Turkey’s annual inflation rate has risen to a 19-year high, highlighting the country’s financial woes and raising concerns about the president’s policies.
The cost of transportation, food, and other essentials ate into household budgets in December, pushing prices up by more than 36%.
Most central banks have raised interest rates to combat inflation, but Turkey has taken the opposite approach.
As a result, the value of the lira has plummeted, as Tayyip Erdogan prioritises exports over monetary stability. The lira lost 44 per cent of its value against the dollar last year, and it lost another 4% on Monday.
Mr Erdogan has referred to interest rates as “the mother and father of all evils,” and he has taken more unconventional measures to cut costs, such as intervening in foreign exchange markets.
According to one expert, unless the monetary policy is altered, inflation might reach 50% by the spring.
Last year, Mr Erdogan changed the leadership of the central bank. Since September, the bank has reduced interest rates from 19% to 14%.
The lira’s subsequent depreciation has thrown family and corporate budgets into disarray.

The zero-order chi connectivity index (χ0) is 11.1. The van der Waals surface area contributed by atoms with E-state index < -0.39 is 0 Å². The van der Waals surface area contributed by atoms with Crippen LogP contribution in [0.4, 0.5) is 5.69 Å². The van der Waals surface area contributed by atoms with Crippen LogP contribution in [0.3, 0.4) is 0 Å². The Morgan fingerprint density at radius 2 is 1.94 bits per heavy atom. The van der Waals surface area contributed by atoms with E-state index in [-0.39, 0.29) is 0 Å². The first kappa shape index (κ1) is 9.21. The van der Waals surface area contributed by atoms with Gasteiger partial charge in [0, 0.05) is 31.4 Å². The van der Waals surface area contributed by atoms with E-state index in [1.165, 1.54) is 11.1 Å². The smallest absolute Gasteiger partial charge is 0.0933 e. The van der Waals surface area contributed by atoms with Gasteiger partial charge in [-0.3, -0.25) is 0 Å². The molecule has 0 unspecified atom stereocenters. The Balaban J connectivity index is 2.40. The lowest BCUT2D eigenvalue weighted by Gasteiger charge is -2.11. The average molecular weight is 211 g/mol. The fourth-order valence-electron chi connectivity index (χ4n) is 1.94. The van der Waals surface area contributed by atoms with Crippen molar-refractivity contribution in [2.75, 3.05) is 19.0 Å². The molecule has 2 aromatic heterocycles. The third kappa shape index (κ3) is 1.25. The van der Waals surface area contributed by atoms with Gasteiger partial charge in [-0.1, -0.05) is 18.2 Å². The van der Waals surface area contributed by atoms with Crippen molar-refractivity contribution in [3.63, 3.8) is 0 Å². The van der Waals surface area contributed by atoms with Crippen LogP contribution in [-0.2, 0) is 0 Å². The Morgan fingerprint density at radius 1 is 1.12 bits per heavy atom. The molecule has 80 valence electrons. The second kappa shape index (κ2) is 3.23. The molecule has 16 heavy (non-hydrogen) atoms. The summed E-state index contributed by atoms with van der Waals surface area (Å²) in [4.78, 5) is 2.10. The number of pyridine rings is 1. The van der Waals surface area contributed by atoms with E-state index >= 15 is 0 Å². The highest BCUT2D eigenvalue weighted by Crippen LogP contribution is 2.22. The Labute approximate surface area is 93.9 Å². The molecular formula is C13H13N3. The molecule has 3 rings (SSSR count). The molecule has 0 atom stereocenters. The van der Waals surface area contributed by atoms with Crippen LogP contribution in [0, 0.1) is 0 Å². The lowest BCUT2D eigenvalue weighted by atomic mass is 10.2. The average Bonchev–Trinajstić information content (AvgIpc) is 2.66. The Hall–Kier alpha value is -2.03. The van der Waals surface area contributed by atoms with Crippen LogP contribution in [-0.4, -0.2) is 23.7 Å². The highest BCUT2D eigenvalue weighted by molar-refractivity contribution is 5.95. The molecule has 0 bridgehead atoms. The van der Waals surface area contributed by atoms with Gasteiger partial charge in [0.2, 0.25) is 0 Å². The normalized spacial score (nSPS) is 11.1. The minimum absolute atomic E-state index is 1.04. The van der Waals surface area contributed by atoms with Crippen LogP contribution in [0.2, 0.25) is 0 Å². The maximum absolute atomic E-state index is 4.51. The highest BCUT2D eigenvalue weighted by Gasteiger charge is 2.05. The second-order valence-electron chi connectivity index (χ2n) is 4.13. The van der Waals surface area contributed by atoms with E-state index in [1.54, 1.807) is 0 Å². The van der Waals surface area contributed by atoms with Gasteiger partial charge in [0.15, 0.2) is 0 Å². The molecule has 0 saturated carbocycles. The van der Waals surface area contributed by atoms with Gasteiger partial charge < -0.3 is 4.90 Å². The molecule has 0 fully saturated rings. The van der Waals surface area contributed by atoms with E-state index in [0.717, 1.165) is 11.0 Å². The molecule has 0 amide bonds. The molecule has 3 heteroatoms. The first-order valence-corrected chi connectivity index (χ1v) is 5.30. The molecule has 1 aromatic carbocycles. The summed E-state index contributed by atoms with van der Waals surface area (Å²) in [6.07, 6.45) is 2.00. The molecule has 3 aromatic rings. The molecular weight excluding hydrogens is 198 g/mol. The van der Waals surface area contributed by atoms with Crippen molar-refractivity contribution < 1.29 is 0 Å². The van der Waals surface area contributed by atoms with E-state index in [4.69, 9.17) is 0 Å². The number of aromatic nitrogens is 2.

Last month, images emerged of people in Istanbul queuing for subsidised bread, despite municipal officials claiming that the cost of living had increased by 50% in a year.
The central bank has claimed that prices are being driven by temporary reasons and predicted that it would conclude the year at 18.4% in October. To combat the lira’s depreciation, Mr Erdogan announced three weeks ago a system in which the government will protect converted local deposits from losses in hard currencies. The lira increased by 50% with the help of the central bank.
The currency then fell again last week, causing the president to issue a call on Friday for people to keep all of their savings in lira and move their gold into banks.
President Erdogan’s popularity has plummeted as a result of the economic upheaval, ahead of expected elections in mid-2023.